On November 12, the Teaching and Learning Center hosted a GLBTQ panel. Four Clark students discussed what instructors do and don’t do to help them feel welcome and safe in the classroom.

I’ve been concerned with GLBTQ student issues for nearly a decade and make an effort to do what I can to create a safe learning environment for these groups. So I was surprised that I learned so much that afternoon. But what surprised me more was that I was one of only a handful of faculty members who attended.

I wasn’t the only one who was surprised. One of the panelists said he had never felt marginalized at Clark until he witnessed the meager attendance at the panel. The irony was at best irritating given all of the heated discussion following the current controversy concerning the distribution of racist propaganda on campus. A lot of talk ensued but when it was time to listen to GLBTQ students, no one showed up.

So what did I learn? I learned that we as instructors have a lot more impact through our communication than I thought we did when it comes to creating a safe environment in the classroom. One of the panelists said that he felt safer in the classroom when instructors spent significant time discussing the classroom conduct and respect policies the first day of class. He said it was a red flag when instructors just glossed over this topic. Silence is powerful. As one of the panelists put it, when an instructor fails to deal with even the slightest derogation in class, the “silence is equated with shame for the student.”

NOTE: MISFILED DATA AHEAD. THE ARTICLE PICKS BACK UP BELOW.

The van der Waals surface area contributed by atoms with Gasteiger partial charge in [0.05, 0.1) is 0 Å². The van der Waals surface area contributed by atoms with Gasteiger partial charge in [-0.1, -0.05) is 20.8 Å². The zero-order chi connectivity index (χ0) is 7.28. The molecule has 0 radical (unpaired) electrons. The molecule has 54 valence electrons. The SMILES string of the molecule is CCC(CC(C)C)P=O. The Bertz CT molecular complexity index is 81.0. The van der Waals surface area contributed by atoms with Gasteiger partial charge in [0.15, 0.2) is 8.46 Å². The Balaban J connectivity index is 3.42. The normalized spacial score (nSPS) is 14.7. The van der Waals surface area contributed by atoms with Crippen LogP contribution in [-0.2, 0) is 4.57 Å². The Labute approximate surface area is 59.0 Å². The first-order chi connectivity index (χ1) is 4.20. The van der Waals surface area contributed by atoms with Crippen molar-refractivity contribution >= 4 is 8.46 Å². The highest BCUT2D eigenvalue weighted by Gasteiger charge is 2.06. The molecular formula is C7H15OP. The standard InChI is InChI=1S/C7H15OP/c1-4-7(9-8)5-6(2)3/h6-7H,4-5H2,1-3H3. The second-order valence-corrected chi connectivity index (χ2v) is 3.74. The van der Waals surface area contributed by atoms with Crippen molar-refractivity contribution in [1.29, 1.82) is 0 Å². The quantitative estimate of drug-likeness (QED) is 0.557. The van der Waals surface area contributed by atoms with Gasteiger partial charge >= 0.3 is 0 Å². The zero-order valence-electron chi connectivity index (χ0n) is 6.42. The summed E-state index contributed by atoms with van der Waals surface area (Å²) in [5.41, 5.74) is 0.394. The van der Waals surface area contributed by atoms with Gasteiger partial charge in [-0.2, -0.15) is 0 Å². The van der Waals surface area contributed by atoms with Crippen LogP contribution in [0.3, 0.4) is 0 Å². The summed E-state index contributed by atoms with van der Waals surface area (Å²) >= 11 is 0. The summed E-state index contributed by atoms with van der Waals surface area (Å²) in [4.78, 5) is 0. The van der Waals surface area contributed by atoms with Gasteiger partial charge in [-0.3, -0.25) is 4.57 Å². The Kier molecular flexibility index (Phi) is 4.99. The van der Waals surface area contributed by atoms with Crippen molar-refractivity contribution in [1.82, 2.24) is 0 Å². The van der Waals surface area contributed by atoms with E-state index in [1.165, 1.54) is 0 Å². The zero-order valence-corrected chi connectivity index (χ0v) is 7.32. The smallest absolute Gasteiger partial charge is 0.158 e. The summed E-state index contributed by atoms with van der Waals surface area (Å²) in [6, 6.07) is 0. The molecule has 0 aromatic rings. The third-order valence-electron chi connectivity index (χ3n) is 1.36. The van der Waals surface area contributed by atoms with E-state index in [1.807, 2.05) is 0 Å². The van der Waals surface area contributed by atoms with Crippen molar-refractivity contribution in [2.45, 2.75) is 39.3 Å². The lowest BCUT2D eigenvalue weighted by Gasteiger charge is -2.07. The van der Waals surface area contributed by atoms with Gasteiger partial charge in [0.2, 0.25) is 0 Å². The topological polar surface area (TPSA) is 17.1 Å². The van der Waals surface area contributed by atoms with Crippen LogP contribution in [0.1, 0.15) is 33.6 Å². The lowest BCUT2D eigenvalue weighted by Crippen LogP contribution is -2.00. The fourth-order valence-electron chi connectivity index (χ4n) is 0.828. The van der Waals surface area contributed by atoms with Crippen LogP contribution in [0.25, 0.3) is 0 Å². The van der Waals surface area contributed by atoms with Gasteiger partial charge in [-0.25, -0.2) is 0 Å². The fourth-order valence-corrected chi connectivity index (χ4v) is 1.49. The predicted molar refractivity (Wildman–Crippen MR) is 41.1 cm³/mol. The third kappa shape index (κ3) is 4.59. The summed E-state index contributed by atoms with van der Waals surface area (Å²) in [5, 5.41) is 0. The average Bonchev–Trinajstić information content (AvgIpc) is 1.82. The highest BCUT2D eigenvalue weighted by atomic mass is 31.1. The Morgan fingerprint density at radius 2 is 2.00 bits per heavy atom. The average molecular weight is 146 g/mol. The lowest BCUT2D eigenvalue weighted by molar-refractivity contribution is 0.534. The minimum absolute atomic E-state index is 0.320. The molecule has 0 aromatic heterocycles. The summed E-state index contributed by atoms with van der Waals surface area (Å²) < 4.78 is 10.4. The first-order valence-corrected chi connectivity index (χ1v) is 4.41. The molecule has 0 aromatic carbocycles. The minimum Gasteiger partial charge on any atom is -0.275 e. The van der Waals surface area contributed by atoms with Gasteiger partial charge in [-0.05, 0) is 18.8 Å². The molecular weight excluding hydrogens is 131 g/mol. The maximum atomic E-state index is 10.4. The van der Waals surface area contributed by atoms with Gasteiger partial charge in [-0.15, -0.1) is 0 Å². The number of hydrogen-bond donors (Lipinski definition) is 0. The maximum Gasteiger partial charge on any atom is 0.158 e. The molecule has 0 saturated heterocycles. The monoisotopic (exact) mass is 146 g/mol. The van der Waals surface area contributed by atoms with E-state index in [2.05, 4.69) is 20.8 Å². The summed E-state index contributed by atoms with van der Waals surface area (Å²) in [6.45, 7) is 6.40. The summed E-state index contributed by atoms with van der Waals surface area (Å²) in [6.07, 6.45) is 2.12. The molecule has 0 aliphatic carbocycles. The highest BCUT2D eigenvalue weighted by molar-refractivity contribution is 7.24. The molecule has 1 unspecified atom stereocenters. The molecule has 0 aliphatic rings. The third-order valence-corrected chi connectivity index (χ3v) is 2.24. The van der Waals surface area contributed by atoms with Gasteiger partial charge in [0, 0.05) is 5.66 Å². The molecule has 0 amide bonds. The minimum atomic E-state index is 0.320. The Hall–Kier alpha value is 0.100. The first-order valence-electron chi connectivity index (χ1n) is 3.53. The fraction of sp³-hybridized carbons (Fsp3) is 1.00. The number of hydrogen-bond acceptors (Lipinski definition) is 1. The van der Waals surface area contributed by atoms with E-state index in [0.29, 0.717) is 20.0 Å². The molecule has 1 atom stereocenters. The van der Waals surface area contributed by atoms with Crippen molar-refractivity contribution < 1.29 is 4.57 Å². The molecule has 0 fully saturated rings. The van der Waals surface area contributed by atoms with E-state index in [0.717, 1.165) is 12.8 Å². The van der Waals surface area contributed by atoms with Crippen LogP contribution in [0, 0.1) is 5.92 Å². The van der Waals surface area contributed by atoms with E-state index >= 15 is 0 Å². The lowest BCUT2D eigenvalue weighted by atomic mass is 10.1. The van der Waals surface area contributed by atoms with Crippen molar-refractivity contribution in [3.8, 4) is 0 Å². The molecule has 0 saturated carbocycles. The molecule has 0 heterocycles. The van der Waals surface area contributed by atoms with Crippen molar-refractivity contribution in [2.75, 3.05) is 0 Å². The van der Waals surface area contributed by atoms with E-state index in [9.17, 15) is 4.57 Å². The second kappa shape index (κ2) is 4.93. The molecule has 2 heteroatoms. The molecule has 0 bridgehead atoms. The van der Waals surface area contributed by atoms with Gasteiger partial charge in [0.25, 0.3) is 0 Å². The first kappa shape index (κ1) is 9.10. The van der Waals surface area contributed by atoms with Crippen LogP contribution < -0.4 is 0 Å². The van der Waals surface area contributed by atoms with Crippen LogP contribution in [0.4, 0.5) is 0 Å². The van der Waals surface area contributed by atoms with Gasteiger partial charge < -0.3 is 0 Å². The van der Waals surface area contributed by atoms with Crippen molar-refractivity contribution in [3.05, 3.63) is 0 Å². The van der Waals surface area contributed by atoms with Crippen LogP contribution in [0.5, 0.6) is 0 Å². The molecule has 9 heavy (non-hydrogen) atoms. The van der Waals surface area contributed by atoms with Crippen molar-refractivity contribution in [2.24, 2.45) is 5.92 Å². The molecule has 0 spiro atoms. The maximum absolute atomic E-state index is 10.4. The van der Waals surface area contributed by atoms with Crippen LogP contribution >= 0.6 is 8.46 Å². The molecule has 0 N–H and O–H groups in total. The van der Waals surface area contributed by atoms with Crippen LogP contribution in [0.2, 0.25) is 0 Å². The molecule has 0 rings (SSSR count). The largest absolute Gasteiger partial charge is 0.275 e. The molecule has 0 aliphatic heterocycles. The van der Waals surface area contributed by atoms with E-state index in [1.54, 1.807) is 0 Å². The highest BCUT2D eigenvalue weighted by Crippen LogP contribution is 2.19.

Posted by: awapter | November 30, 2010

Grades and Learning by Sally Tomlinson

I have wondered about how the grading system at community college aligns (or not) with systems at four-year universities, of if any “systematic” approach to grading is followed at any institution.  Within our Clark community, I also think about whether there could be, or should there be?, guidelines for grading so that we have some agreement about standards.  It appears that some classes are perceived as “easy” and others as “hard(er)” (sometimes reflecting individual instructors’ approaches to one topic), and I wonder if an absence of standards or guidelines raises any issues within or across disciplines. Perhaps academic freedom on the part of instructors is perceived as more important that grading guidelines.  Or maybe no system exists because there is no way to systematize or implement a grading standard.  Does anyone else wonder about these things?  Might we have an open conversation about it?